33 stone heads are coming to DuPage County this summer in the new outdoor exhibit, “Olmec Trails: Culture and Legacy.”
“Olmec Trails: Culture and Legacy” details
It will feature large-scale Mesoamerican Olmec stone heads painted by 33 artists across North America. Heads will be around six feet tall on its base and will be free for all to view.
“I think when there is something great, we just [have] to figure out the right window to get people to come out. And then it’s a good step for them to look at it, see what’s wonderful about that exhibition, but then look more into it,” said Fernando Ramirez, president of the Mexican Cultural Center DuPage (MCCD).
The Olmecs were a Mesoamerican civilization that occupied what is today, the southern part of Veracruz, Mexico. There they crafted colossal stone heads between 1400 BCE and 400 BCE.
Ramirez kickstarted the project to pay tribute to Mexican heritage and showcase the creativity of the 33 artists.
MCCD is working with Meztli, Mexico, and is partnering with the College of DuPage Public Art Project and the DuPage Convention & Visitors Bureau for the project.
Where will the stone heads be located?
The groups hosted an informational breakfast event at the McAninch Art Center on Thursday, Feb. 8., where they shared additional details of the project.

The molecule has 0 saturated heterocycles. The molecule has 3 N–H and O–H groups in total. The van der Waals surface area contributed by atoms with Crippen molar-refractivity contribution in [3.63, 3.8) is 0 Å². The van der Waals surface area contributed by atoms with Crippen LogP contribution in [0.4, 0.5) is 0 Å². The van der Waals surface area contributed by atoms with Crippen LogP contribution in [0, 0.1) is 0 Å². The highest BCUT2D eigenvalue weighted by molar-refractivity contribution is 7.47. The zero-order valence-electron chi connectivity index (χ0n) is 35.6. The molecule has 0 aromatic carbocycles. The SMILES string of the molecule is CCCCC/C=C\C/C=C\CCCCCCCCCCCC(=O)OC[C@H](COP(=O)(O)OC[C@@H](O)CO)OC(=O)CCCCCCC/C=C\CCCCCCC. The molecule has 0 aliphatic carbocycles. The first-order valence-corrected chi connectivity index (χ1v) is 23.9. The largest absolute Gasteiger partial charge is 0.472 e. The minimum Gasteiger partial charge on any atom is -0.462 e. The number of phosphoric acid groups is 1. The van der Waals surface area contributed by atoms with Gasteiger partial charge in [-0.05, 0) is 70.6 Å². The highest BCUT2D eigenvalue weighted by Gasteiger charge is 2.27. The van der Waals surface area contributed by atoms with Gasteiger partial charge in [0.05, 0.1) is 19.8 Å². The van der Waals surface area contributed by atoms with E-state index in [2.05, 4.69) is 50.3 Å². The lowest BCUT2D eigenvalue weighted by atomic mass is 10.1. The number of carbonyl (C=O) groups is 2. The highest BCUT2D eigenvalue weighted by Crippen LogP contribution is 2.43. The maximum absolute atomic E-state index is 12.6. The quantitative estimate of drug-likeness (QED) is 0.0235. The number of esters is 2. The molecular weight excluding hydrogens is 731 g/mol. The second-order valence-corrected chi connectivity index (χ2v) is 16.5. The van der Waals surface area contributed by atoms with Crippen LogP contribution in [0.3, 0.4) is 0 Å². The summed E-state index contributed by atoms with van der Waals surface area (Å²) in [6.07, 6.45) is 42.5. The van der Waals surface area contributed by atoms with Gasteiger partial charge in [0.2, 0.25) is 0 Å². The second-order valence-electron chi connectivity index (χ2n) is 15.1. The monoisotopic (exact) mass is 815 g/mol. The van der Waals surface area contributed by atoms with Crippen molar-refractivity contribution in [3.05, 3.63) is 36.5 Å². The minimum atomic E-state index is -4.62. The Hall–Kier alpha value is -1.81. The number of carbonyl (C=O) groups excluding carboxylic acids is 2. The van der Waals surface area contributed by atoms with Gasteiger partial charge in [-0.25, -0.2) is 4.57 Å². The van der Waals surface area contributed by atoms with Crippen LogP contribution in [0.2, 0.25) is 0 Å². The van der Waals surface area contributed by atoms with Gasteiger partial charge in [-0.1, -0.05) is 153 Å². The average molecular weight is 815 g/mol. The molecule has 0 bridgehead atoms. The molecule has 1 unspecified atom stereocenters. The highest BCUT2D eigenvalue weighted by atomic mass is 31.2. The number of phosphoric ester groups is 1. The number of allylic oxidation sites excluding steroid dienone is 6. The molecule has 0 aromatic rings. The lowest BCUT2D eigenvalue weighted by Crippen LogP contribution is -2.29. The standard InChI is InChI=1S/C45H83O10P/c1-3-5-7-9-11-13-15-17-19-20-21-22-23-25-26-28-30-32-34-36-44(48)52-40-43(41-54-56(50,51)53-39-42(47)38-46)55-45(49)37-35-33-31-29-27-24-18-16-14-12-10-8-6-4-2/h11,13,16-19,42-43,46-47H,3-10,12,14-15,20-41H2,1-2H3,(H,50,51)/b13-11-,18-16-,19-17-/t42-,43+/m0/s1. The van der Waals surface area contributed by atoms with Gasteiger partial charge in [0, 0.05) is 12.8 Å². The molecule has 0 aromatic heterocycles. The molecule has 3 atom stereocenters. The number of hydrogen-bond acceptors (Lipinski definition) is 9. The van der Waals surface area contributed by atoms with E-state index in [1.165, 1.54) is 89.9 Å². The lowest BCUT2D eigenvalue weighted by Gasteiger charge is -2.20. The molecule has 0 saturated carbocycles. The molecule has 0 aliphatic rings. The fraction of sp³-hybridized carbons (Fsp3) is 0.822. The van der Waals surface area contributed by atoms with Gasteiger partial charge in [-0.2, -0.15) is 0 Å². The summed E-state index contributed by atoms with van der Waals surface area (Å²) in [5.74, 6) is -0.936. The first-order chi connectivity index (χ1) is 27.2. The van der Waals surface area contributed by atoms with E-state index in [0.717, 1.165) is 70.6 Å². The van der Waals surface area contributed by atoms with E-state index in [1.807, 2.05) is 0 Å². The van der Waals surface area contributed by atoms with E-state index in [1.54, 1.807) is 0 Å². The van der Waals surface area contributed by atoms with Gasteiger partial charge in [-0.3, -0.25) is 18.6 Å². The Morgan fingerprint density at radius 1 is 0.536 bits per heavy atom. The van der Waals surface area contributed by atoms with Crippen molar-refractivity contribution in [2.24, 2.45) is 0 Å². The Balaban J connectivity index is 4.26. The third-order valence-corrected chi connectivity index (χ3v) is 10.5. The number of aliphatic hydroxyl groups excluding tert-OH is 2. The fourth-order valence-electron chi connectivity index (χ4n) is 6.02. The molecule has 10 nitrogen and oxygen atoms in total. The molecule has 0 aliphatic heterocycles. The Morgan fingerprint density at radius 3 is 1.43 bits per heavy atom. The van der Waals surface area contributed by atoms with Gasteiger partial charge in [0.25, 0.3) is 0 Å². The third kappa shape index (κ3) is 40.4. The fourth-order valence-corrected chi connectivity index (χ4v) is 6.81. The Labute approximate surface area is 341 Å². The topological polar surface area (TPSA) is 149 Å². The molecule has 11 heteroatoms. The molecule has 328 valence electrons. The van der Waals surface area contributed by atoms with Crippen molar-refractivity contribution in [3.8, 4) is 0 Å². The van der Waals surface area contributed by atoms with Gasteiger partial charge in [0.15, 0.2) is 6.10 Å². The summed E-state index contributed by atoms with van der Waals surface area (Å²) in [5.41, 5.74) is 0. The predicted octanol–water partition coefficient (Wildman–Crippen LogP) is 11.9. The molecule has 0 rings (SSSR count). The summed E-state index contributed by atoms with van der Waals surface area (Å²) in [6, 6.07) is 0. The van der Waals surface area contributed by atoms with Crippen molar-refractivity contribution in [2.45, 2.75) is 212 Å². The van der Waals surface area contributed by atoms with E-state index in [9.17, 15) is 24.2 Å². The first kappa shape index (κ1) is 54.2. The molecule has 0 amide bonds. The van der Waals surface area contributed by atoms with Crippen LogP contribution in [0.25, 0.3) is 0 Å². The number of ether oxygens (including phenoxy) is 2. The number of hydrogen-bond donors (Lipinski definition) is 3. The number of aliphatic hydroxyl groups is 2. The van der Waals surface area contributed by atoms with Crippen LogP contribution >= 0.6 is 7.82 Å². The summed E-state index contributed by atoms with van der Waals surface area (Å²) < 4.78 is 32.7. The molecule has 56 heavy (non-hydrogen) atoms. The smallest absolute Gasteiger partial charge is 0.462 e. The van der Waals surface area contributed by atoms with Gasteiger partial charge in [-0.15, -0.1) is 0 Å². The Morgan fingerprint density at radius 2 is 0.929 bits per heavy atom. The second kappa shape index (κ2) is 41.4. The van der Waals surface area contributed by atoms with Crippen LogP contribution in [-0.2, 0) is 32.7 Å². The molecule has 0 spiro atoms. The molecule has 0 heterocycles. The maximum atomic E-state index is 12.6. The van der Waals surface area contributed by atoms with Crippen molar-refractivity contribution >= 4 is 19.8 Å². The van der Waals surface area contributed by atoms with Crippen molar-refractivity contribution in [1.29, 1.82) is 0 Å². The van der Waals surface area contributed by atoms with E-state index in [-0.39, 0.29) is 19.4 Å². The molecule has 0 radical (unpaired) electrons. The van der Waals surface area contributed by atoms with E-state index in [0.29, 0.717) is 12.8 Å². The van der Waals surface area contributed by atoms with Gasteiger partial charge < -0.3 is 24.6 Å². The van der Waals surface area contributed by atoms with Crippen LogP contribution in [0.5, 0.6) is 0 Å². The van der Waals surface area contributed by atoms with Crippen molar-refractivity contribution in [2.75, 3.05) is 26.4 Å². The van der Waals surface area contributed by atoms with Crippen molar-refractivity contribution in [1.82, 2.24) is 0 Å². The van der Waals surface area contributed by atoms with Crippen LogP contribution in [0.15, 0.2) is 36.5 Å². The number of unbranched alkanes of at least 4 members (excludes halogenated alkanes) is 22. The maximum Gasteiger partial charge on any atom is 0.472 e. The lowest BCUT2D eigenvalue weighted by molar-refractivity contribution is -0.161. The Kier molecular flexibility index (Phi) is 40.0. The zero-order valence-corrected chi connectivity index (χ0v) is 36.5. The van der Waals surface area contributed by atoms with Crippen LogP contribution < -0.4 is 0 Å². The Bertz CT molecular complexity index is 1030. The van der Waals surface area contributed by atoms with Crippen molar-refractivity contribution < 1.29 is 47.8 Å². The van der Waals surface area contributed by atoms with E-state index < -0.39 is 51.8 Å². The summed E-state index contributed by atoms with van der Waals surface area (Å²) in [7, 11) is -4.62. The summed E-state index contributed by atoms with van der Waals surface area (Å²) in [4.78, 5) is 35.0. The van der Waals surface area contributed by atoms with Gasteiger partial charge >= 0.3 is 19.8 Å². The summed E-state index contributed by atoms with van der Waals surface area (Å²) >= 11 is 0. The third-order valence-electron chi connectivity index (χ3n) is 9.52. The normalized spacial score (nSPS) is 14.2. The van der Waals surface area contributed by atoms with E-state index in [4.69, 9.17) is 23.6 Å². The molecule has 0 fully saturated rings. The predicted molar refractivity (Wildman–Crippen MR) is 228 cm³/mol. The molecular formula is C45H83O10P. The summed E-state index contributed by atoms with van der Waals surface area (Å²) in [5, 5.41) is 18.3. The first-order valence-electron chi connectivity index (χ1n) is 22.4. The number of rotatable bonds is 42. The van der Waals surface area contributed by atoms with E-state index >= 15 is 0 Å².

“We will be housing nine of these heads which will be displayed around the art center and also along the paths in our beautiful prairies on campus,” said Justin Witte, curator at the College of DuPage.
COD will also offer learning opportunities based on the project.
“We’ll be creating an educational exhibition in the lobby of the Mac, where anyone can come for free to learn more about this rich history,” said Witte.
Heads will also be located at the Forest Preserve District of DuPage County and the National Museum of Mexican Art. More locations will be announced at a later date.
Installation and openings are expected to begin this June.
“I think this is one of those projects that everybody’s going to be able to enjoy,” said Ramirez.
Photo courtesy: Mexican Cultural Center DuPage
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